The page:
We all love comedy.
Comedy induces laughter, and laughter is a powerful antidote to stress and pain. It’s so powerful, scientists even claim that it complements the process of curing cancer.
I personally, love a good laugh at the end of the day after long hours at the office, regardless in the form of TV shows, memes, blog articles, and even silly cat funny videos on the internet.
Growing up when American and British classics comedies were frequently aired on TV like Seinfeld, Annie Hall, Mr. Bean, Monty Python to the more recent The Office, both UK original and US adapted versions, became my favorite go-to entertainment.
The punchlines, one-liners, slapstick, and cheesy dad jokes, I found them all amusing.
Then I began to wonder, are comedies universal in their elements of humor across both cultures? If not, can we tell the differences?
Before we dissect the unique distinctions and dive deep into the conversation…
Let’s do a test. I want you to close your eyes and imagine the type of American characters played by Jerry Seinfeld, Woody Allen, or Steve Carrell.
Got it? Great.
Now do the same for Rowan Atkinson, John Cleese, or Ricky Gervais.
Breaking Down The Characters
You’d almost always see the comedic heroes in American TV who believe that they’re smarter than the people around him.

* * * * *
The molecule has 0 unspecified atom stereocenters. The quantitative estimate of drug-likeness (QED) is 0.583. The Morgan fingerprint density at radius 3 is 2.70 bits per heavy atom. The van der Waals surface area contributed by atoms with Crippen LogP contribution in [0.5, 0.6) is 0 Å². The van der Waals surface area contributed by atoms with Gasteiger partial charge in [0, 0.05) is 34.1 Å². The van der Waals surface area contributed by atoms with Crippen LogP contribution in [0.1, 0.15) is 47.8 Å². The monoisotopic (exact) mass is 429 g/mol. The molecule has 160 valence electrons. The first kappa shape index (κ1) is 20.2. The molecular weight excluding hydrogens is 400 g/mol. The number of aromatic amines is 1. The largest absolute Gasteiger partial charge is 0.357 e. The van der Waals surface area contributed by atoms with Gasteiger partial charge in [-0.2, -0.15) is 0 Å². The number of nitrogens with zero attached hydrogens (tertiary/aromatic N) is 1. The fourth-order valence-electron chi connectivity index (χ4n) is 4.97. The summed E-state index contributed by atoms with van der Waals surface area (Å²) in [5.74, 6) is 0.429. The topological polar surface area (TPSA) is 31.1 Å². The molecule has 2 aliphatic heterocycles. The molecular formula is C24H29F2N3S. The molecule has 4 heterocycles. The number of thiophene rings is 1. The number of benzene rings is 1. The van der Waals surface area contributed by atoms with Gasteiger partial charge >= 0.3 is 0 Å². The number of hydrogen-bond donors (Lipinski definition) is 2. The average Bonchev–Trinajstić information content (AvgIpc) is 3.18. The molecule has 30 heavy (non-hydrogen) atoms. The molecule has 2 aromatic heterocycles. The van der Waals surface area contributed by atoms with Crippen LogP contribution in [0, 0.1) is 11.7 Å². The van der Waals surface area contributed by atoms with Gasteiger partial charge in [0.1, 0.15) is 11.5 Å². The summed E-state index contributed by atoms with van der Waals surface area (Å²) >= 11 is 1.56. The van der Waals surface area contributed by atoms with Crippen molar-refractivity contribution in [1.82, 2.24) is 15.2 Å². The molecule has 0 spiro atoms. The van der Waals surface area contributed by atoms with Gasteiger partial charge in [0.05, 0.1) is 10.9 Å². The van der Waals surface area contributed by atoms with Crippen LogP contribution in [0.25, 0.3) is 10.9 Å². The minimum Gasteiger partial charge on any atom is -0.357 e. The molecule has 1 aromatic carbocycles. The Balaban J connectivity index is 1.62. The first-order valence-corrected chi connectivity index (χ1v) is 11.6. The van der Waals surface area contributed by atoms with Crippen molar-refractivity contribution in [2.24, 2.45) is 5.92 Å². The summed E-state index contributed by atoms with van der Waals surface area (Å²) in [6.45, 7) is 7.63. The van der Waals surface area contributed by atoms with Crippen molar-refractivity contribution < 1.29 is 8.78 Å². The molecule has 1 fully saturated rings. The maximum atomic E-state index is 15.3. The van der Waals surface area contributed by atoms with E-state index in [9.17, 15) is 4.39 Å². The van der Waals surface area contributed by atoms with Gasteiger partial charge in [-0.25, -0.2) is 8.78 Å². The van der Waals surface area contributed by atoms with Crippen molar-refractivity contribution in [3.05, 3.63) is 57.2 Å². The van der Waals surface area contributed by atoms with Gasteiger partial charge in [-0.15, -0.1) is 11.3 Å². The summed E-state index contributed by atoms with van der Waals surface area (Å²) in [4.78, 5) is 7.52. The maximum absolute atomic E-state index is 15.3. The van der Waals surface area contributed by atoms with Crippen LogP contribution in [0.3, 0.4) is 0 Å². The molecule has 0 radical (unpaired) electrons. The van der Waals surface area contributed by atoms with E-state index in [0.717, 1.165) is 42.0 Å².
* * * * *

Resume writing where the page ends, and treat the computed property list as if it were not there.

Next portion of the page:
These narratives commonly feature a classic wise guy who always have funny one-liners for every scene.
In contrast, the characters in Britain comedies consist of what we commonly see as a “loser” among their peers. These anti-heroes’ sense of dignity are challenged on a daily basis.
Typical scenarios including…
Getting yelled at by the boss…
Having trouble talking to the ladies at the bar…
The parents are bugging them to move out of the house…
Ricky Gervais said that the big difference is, “the Americans are more optimistic. That stood the fact that they’re told, they can be the next president of United States, and they can.”
In comparison, “the British people are told, it won’t happen to you” he explained.
Therefore, British comedy relies heavily on the characters who are inherently funny, rather than the witty things that they say.
In other words, the joke is on the characters so we’re laughing at them as compared to the jokes that the American comedic heroes say whom we laugh with.
The Social Interpretation Of Humor
America, land of the free.
The first thing that pops into our mind is the notion that everything is possible in the optimistic American Dream.
Stephen Fry, the English comedian observes that the biggest section of bookstores in the US is self-help and improvement.
He suggests the idea that life is refinable and improvable the way we desire by acquiring knowledge and techniques from cooking to entrepreneurship.
So you have variations of Martha Stewart, Tony Robbins, and Robert Kiyosaki on how to attain certain skill sets.
This behavior is similar to the influence of Protestant Churches that information is passed down through text and works, advocating the spread of literacy to the masses.
This is a contrast with the European counterpart where submission to the high church and the doctrines of Catholic Church were practiced.